Not being the GM isn't an excuse to go to default behaviour though. If you notice a player going dark, check in, see what they want to have happen at the table, and make it happen. Get them engaged again, or, if they're not feeling it, ask if they want to take a break and talk about it. There's no harm in inviting conversation. When you make space for them, don't talk over them or tell them that they're wrong. I tend to ask questions like "How would you like to see this resolved?" or "How can I help make this happen for you?" I want actionable answers because those are clear things I and other players can act on.

Don't force anyone to talk about stuff they don't want to. If they're too far gone or the game isn't working, call the game, create some space to unpack, and try to make sure everyone's feeling heard, if not okay. Check in with the wounded party, see if they want to talk about it, and if they don't, then back off. It's key that you're listening and not trying to make something better just because you don't feel good about it.

I try to give a few days. If this happens at a con, keep con crash in mind when you think about approaching them. Generally I reach out with a "hey, I wanted to apologize for my crappy behaviour during this game. I wanted to check in, see how you're doing, and see if you'd be up for unpacking it at some point. No worries if not, and I get it if you don't want to talk to me. Thanks so much." It's gentle, allows for space, and gives them a safe out in case they want to hit the eject button immediately.

The most important thing to remember is to not make you hurting someone about you. Sure, you can and will feel like crap, but the important part is you don't make the person you hurt do the labour of making you feel better. Go talk to friends, unpack it yourself, or do what you want to cope. Make sure you own the fact that you hurt someone, but also don't take on any responsibility for things that aren't your fault. Analyze what happened, actively listen to what they tell you, and do what you can from there.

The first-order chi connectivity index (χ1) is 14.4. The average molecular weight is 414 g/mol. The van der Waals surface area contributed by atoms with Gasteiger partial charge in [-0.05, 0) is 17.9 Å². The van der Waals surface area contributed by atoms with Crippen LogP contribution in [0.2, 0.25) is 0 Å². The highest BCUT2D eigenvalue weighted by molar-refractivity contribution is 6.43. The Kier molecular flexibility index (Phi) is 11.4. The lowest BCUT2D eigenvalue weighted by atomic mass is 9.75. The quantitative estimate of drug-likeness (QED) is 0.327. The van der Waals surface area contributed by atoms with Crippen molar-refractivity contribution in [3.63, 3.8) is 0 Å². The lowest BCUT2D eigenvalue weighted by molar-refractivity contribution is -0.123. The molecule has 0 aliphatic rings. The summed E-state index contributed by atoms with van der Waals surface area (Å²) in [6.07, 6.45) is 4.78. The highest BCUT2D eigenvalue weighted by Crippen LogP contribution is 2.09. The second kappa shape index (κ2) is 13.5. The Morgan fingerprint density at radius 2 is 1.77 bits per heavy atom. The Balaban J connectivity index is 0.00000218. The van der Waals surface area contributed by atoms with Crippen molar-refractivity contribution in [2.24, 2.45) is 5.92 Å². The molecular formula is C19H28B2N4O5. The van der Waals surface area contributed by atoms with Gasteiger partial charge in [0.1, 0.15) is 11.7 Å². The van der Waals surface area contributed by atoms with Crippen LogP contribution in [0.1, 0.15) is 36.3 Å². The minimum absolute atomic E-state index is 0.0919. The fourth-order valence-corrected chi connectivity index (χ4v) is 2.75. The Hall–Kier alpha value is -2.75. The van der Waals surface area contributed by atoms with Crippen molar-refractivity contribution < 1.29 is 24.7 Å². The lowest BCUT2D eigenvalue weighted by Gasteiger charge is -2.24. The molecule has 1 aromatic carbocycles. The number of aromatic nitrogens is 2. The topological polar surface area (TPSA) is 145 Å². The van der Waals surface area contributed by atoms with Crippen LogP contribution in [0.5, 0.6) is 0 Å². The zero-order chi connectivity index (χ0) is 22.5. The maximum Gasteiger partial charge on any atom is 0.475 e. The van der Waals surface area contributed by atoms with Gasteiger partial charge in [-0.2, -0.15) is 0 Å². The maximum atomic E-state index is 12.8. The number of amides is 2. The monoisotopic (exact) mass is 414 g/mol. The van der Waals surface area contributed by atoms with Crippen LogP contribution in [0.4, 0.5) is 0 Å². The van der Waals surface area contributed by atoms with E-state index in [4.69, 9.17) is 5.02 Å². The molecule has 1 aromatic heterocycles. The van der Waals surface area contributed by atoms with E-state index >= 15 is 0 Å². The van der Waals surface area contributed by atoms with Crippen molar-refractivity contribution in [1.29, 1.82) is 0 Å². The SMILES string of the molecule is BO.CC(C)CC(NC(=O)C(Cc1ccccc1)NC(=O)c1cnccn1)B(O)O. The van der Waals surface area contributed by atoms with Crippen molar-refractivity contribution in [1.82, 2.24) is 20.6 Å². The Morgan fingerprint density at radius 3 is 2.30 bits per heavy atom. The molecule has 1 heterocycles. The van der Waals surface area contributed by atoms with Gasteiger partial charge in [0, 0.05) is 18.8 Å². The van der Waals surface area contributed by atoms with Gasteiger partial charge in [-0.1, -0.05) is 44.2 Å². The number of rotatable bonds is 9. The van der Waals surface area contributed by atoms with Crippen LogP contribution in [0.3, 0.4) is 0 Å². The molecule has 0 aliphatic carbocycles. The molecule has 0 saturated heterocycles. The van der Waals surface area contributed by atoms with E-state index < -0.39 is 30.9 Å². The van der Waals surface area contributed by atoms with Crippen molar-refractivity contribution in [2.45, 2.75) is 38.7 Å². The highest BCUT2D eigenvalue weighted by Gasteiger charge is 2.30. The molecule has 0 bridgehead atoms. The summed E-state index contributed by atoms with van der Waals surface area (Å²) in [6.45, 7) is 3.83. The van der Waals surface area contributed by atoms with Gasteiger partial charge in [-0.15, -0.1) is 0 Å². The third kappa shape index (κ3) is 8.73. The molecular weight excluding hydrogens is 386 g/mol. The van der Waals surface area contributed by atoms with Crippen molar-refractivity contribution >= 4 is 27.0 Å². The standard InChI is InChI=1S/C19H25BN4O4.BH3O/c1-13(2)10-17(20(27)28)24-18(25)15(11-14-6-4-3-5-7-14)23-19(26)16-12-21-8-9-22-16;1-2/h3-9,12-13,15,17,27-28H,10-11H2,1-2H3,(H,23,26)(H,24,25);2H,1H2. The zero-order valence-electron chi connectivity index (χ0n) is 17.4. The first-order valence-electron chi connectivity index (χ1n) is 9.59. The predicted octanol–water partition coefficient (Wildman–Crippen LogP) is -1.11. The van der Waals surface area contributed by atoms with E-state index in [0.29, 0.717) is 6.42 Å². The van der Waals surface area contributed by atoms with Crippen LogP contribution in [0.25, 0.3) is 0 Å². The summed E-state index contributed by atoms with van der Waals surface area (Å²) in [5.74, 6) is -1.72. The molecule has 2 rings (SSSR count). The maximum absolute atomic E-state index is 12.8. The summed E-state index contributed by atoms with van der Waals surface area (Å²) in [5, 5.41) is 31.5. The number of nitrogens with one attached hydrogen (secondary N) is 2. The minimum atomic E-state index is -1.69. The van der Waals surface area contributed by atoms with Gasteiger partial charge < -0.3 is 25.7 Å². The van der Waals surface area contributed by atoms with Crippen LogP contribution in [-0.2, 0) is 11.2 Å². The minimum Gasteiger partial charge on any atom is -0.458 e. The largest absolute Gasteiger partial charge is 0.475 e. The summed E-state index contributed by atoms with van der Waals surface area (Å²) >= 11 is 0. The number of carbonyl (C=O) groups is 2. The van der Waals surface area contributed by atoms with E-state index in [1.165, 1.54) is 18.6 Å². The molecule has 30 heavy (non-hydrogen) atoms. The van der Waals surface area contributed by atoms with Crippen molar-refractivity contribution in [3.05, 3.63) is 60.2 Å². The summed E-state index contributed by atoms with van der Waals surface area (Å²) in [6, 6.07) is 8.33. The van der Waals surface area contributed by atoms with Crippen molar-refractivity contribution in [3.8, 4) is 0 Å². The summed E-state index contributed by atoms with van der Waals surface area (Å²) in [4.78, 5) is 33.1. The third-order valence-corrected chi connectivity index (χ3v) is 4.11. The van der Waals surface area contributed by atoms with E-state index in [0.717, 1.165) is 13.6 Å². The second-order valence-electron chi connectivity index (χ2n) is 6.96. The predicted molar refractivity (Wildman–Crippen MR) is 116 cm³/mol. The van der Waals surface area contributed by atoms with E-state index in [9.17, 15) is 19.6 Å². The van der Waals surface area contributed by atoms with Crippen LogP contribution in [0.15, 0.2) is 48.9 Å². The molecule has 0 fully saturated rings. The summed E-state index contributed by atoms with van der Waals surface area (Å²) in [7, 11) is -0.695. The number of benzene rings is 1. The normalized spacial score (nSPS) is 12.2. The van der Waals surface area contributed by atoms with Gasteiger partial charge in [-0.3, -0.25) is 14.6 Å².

No one usually sees it coming. We don't know we're about to open our mouths and smack someone verbally. By creating safe spaces, reaching out, calling in, and owning our shit, we'll make each time this happens a little bit better for all parties involved. We can make the effort to have conversations about our fuckups, to learn from them, and to go forward with the intention to not do it again. Learning from a fail is how we get xp, right?

From what happened at Dreamation, I've learned a lot. I've processed a lot. I've been sad a lot. I can't take it back and I can't fix it. It will forever be a thing. But I can use it to make myself better, and hope that it won't happen the next time I sit down with people at the game table. Growth is important, and sometimes we forget the lessons we've already learned along the way. I'm not thrilled I had to be reminded. But I will strive to be better.